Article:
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Sunday, July 27, 2014

NH farms wary of piglet-killing virus yet

New Hampshire’s growing appetite for local pork is taking a hit from a virus that is killing millions of piglets throughout the country, even though the untreatable disease has yet to show up here.

Mark Anderson, a New Boston large-animal veterinarian, has for many years brought in baby pigs from a large farm in New York and sold them to stores and farms around New Hampshire. But last winter, his supplier was hit by porcine epidemic diarrhea virus, often called PED, which kills 90 percent or more of the baby pigs it infects, although it doesn’t affect adult swine. ...

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New Hampshire’s growing appetite for local pork is taking a hit from a virus that is killing millions of piglets throughout the country, even though the untreatable disease has yet to show up here.

Mark Anderson, a New Boston large-animal veterinarian, has for many years brought in baby pigs from a large farm in New York and sold them to stores and farms around New Hampshire. But last winter, his supplier was hit by porcine epidemic diarrhea virus, often called PED, which kills 90 percent or more of the baby pigs it infects, although it doesn’t affect adult swine.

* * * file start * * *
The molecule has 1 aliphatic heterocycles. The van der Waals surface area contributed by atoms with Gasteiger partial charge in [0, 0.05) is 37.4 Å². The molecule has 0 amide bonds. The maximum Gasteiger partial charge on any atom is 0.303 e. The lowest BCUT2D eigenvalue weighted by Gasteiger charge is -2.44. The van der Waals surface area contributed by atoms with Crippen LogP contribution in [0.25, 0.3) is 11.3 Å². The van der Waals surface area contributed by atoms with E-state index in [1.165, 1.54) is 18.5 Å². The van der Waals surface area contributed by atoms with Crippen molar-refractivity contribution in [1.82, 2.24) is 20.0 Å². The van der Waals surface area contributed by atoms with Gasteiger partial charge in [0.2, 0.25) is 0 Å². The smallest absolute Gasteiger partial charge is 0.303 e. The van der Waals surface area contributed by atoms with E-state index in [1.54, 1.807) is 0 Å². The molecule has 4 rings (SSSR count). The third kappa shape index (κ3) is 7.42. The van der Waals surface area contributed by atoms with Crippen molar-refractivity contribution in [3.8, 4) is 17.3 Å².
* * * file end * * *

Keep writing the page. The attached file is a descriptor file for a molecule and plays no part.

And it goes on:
The disease can’t be transmitted to people, but it has swept through America’s pork industry, killing as many as 7 million young pigs. There is no treatment and no vaccine.

Suppliers in Pennsylvania were also affected, Anderson said.

“We turned to Canada to look for piglets,” he said. “I was quoted prices of $175 to $195, instead of the $90 to $105.”

He declined the offer.

Buying pigs from farther away was problematic, Anderson said, because he feared the virus might be carried into New Hampshire by long-distance trucks.

“They are carried on double-decker piglet haulers, which can hold 500, 600 at a time,” he said. “There’s no way on earth, because of all the nooks and crannies, to sterilize those trailers, even if they come out of a clean farrowing house.”

So Anderson won’t be selling piglets this year. And he isn’t alone. Many area feed stores sell piglets in the spring, so people can feed them all summer for slaughter in the fall, but canceled their sales because no piglets were available.

“I know a number of people we’ve sold pigs to in the past who aren’t selling them this year,” Anderson said.

Even places that do have piglets are worried.

Sean Trombly, of Sunny Prairie Farm in Milford, raises pigs for his community-supported agriculture customers, who pay in advance for local food all summer. He has gone from raising six pigs a couple years ago to “close to 40” of them this year.

He bought them in-state, before prices rose because of the death of so many piglets.

“I’ve increased because the demand is there,” Trombly said. “When I let people know that bacon’s here, I get a mad rush. People buy 10, 15 pounds at a time. Sometimes I have to limit them.”

He bought his pigs early from near Maine, but wonders about next year.

“I think the problem will be that those piglets aren’t going to be available next year,” he said.

As close as Vermont